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Clin Nutr. 2017 Jun;36(3):793-797. doi: 10.1016/j.clnu.2016.05.011. Epub 2016 May 24.

Serum α-linolenic and other ω-3 fatty acids, and risk of disabling dementia: Community-based nested case-control study.

Author information

1
Department of Public Health Medicine, Faculty of Medicine, University of Tsukuba, Tsukuba, Japan; Osaka Center for Cancer and Cardiovascular Disease Prevention, Osaka, Japan. Electronic address: yamagishi.kazumas.ge@u.tsukuba.ac.jp.
2
Department of Public Health, Juntendo University, Tokyo, Japan.
3
Department of Public Health Medicine, Faculty of Medicine, University of Tsukuba, Tsukuba, Japan; Health Services and Systems Research, Duke-National University of Singapore Graduate Medical School, Singapore, Singapore.
4
Public Health, Department of Social Medicine, Osaka University Graduate School of Medicine, Suita, Japan.
5
Department of Public Health Medicine, Faculty of Medicine, University of Tsukuba, Tsukuba, Japan; Department of Public Health, Dokkyo Medical University, Mibu, Japan.
6
Osaka Center for Cancer and Cardiovascular Disease Prevention, Osaka, Japan.
7
Department of Epidemiology, Fukushima Medical University, Fukushima, Japan.
8
Department of Public Health Medicine, Faculty of Medicine, University of Tsukuba, Tsukuba, Japan.
9
Osaka Center for Cancer and Cardiovascular Disease Prevention, Osaka, Japan; Public Health, Department of Social Medicine, Osaka University Graduate School of Medicine, Suita, Japan; Research Team for Social Participation and Community Health, Tokyo Metropolitan Institute of Gerontology, Tokyo, Japan.

Abstract

BACKGROUND & AIMS:

It has been hypothesized that ω-3 polyunsaturated fatty acids have anti-atherosclerotic and neuronal protective functions and may benefit prevention of dementia, but the epidemiological evidence, especially for α-linolenic acid, is quite limited. The aim of this study was to examine whether serum ω-3 polyunsaturated fatty acids are associated with risk of dementia.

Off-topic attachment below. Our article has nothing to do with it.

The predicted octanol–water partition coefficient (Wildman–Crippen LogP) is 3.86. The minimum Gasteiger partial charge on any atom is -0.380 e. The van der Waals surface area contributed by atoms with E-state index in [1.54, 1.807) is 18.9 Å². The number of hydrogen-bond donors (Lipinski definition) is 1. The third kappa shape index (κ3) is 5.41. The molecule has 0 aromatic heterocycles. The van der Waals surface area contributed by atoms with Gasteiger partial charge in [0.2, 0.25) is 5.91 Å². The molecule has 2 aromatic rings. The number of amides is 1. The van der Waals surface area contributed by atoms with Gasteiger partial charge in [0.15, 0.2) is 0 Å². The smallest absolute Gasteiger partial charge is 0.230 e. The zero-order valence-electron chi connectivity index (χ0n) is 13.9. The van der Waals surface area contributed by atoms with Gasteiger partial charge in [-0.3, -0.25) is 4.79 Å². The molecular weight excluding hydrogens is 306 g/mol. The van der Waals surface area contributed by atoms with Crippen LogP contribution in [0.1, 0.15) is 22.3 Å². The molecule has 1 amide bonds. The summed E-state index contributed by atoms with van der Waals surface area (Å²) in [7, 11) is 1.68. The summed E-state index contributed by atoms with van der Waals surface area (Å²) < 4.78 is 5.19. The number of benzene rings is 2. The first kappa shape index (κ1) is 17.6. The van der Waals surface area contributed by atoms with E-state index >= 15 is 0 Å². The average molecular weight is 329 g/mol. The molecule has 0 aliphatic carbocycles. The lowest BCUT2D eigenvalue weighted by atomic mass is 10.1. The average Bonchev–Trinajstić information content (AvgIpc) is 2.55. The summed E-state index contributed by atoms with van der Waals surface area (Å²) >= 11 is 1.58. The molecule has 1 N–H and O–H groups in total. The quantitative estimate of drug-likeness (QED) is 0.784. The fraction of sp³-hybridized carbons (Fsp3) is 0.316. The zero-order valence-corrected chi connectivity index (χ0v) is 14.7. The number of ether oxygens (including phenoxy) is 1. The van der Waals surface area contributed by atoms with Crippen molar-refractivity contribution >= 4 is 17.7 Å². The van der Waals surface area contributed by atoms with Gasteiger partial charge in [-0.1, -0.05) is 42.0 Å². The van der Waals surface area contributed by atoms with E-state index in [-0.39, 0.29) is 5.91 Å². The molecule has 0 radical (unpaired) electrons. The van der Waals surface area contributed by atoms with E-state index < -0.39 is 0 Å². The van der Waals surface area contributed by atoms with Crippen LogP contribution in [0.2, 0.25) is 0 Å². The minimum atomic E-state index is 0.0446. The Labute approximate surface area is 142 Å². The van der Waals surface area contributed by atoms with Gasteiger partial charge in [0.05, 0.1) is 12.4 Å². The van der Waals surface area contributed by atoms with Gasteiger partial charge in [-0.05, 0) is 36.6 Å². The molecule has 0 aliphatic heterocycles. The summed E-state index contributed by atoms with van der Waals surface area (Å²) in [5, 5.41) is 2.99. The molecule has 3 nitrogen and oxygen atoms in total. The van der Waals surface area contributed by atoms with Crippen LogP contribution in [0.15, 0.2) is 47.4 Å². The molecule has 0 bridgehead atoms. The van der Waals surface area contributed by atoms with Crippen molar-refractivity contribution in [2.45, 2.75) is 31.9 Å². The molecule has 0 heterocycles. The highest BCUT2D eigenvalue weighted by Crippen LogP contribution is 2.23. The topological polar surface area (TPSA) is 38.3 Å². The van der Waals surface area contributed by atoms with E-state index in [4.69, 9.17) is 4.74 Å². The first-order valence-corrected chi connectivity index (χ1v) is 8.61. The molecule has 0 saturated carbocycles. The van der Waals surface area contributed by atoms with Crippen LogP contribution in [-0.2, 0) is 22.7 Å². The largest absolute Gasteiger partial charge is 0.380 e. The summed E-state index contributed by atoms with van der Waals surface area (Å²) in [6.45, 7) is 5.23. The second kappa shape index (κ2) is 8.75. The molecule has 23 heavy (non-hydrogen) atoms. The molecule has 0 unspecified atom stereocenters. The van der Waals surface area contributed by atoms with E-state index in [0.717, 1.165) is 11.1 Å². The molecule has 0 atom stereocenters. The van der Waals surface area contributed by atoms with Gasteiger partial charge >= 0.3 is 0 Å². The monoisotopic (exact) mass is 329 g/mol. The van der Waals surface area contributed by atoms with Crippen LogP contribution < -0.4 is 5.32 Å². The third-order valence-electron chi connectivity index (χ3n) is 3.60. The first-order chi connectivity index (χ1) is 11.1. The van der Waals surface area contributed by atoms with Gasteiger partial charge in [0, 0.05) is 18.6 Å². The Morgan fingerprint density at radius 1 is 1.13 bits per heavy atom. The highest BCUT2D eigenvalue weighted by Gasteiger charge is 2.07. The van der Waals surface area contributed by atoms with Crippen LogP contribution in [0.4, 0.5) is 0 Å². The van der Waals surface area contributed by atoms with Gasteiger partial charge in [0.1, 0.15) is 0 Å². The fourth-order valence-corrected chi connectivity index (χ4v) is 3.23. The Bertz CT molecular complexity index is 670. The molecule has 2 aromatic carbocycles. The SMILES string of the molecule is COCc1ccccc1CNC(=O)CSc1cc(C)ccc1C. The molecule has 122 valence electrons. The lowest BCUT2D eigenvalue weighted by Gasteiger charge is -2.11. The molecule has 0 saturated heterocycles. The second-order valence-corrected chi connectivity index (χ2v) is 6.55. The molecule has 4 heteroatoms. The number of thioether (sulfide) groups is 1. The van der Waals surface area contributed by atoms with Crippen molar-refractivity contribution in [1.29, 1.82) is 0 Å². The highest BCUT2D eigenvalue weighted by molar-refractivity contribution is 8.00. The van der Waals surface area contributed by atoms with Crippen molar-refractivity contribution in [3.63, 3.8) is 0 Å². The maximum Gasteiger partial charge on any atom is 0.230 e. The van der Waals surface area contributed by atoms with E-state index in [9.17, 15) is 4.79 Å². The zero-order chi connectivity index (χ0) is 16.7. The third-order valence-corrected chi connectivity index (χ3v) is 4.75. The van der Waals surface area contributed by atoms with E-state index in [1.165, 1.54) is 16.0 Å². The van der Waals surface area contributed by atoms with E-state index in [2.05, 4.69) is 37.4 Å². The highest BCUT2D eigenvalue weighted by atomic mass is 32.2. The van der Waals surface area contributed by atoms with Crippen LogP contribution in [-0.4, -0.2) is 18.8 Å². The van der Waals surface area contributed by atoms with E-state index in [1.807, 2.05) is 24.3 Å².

METHODS:

We performed an intracohort case-control study nested in a community-based cohort, the Circulatory Risk in Communities Study, involving 7586 Japanese individuals aged 40-74 years at the baseline period of 1984-1994. Omega-3 polyunsaturated fatty acid constituents (α-linolenic, eicosapentaenoic, and docosahexaenoic acids) in serum total lipid were measured in 315 cases of incident disabling dementia in the above-mentioned cohort between 1999 and 2004, and in 630 controls whose age, sex, area, and baseline year were matched with the cases.

RESULTS:

As we had postulated, serum α-linolenic acid was inversely associated with risk of disabling dementia: the multivariate odds ratios (95% confidence intervals) were 0.57 (0.39-0.85), 0.51 (0.34-0.76), and 0.61 (0.41-0.90) for persons with the second, third, and highest quartiles of serum α-linolenic acid, respectively, as compared with the lowest quartile (P for trend = 0.01). Associations of other ω-3 fatty acids with disabling dementia were not statistically significant.

CONCLUSIONS:

Serum α-linolenic acid was inversely associated with risk of disabling dementia. Although the causality needs to be confirmed by randomized control trials, we identified serum α-linolenic acid as a biomarker that predicts future dementia.

KEYWORDS:

Cognitive dysfunction; Docosahexaenoic acid (DHA); Eicosapentaenoic acid (EPA); Follow-up study; α-Linolenic acid (ALA); ω-3 (n-3) Polyunsaturated fatty acids

PMID:
27265182
DOI:
10.1016/j.clnu.2016.05.011
[Indexed for MEDLINE]

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